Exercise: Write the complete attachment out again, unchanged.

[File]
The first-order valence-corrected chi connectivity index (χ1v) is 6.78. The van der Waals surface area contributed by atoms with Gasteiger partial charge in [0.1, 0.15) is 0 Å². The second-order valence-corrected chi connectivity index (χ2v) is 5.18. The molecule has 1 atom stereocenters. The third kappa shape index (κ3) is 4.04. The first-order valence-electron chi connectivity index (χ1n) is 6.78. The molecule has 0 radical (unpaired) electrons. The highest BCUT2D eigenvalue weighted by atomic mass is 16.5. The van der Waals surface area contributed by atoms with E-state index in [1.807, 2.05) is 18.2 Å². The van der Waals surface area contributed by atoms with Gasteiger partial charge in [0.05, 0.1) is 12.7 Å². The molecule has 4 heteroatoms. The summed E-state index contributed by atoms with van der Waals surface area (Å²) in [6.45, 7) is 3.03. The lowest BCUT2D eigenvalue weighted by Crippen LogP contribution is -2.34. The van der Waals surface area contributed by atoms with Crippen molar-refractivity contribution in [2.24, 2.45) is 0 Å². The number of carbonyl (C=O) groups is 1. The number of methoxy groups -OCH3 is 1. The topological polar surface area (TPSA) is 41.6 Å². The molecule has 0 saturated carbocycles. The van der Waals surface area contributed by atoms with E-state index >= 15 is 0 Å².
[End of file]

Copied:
The first-order valence-corrected chi connectivity index (χ1v) is 6.78. The van der Waals surface area contributed by atoms with Gasteiger partial charge in [0.1, 0.15) is 0 Å². The second-order valence-corrected chi connectivity index (χ2v) is 5.18. The molecule has 1 atom stereocenters. The third kappa shape index (κ3) is 4.04. The first-order valence-electron chi connectivity index (χ1n) is 6.78. The molecule has 0 radical (unpaired) electrons. The highest BCUT2D eigenvalue weighted by atomic mass is 16.5. The van der Waals surface area contributed by atoms with E-state index in [1.807, 2.05) is 18.2 Å². The van der Waals surface area contributed by atoms with Gasteiger partial charge in [0.05, 0.1) is 12.7 Å². The molecule has 4 heteroatoms. The summed E-state index contributed by atoms with van der Waals surface area (Å²) in [6.45, 7) is 3.03. The lowest BCUT2D eigenvalue weighted by Crippen LogP contribution is -2.34. The van der Waals surface area contributed by atoms with Crippen molar-refractivity contribution in [2.24, 2.45) is 0 Å². The number of carbonyl (C=O) groups is 1. The number of methoxy groups -OCH3 is 1. The topological polar surface area (TPSA) is 41.6 Å². The molecule has 0 saturated carbocycles. The van der Waals surface area contributed by atoms with E-state index >= 15 is 0 Å².